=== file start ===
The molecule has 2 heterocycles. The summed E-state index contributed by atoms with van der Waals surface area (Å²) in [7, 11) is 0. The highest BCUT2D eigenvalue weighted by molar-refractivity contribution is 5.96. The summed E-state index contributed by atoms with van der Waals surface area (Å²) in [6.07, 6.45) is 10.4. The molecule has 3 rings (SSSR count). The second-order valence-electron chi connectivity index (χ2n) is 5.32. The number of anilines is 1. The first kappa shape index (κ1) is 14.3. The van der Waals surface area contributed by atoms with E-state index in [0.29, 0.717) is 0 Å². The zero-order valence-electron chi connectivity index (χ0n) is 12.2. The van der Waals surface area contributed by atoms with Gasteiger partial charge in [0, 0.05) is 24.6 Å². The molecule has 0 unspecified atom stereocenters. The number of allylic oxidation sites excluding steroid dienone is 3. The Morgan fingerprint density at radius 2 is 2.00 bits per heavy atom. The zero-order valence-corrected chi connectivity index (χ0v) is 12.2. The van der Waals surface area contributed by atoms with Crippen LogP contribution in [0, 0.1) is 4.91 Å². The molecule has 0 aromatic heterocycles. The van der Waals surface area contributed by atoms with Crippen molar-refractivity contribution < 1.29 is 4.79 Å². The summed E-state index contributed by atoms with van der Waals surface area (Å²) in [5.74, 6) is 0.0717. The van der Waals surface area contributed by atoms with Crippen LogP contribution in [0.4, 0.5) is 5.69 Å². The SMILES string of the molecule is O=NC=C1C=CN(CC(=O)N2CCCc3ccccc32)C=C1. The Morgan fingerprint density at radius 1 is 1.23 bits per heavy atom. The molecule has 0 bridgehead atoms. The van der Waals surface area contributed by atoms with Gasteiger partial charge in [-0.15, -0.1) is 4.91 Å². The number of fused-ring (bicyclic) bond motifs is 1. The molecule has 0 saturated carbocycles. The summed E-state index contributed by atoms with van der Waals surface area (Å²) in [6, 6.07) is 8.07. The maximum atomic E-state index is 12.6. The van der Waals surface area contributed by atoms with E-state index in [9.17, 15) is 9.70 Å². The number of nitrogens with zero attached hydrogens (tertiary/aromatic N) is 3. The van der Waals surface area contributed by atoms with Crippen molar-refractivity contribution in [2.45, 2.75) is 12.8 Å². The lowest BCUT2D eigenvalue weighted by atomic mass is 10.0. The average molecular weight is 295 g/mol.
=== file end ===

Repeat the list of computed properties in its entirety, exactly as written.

The molecule has 2 heterocycles. The summed E-state index contributed by atoms with van der Waals surface area (Å²) in [7, 11) is 0. The highest BCUT2D eigenvalue weighted by molar-refractivity contribution is 5.96. The summed E-state index contributed by atoms with van der Waals surface area (Å²) in [6.07, 6.45) is 10.4. The molecule has 3 rings (SSSR count). The second-order valence-electron chi connectivity index (χ2n) is 5.32. The number of anilines is 1. The first kappa shape index (κ1) is 14.3. The van der Waals surface area contributed by atoms with E-state index in [0.29, 0.717) is 0 Å². The zero-order valence-electron chi connectivity index (χ0n) is 12.2. The van der Waals surface area contributed by atoms with Gasteiger partial charge in [0, 0.05) is 24.6 Å². The molecule has 0 unspecified atom stereocenters. The number of allylic oxidation sites excluding steroid dienone is 3. The Morgan fingerprint density at radius 2 is 2.00 bits per heavy atom. The zero-order valence-corrected chi connectivity index (χ0v) is 12.2. The van der Waals surface area contributed by atoms with Crippen LogP contribution in [0, 0.1) is 4.91 Å². The molecule has 0 aromatic heterocycles. The van der Waals surface area contributed by atoms with Crippen molar-refractivity contribution < 1.29 is 4.79 Å². The summed E-state index contributed by atoms with van der Waals surface area (Å²) in [5.74, 6) is 0.0717. The van der Waals surface area contributed by atoms with Crippen LogP contribution in [0.4, 0.5) is 5.69 Å². The SMILES string of the molecule is O=NC=C1C=CN(CC(=O)N2CCCc3ccccc32)C=C1. The Morgan fingerprint density at radius 1 is 1.23 bits per heavy atom. The molecule has 0 bridgehead atoms. The van der Waals surface area contributed by atoms with Gasteiger partial charge in [-0.15, -0.1) is 4.91 Å². The number of fused-ring (bicyclic) bond motifs is 1. The molecule has 0 saturated carbocycles. The summed E-state index contributed by atoms with van der Waals surface area (Å²) in [6, 6.07) is 8.07. The maximum atomic E-state index is 12.6. The van der Waals surface area contributed by atoms with E-state index in [9.17, 15) is 9.70 Å². The number of nitrogens with zero attached hydrogens (tertiary/aromatic N) is 3. The van der Waals surface area contributed by atoms with Crippen molar-refractivity contribution in [2.45, 2.75) is 12.8 Å². The lowest BCUT2D eigenvalue weighted by atomic mass is 10.0. The average molecular weight is 295 g/mol.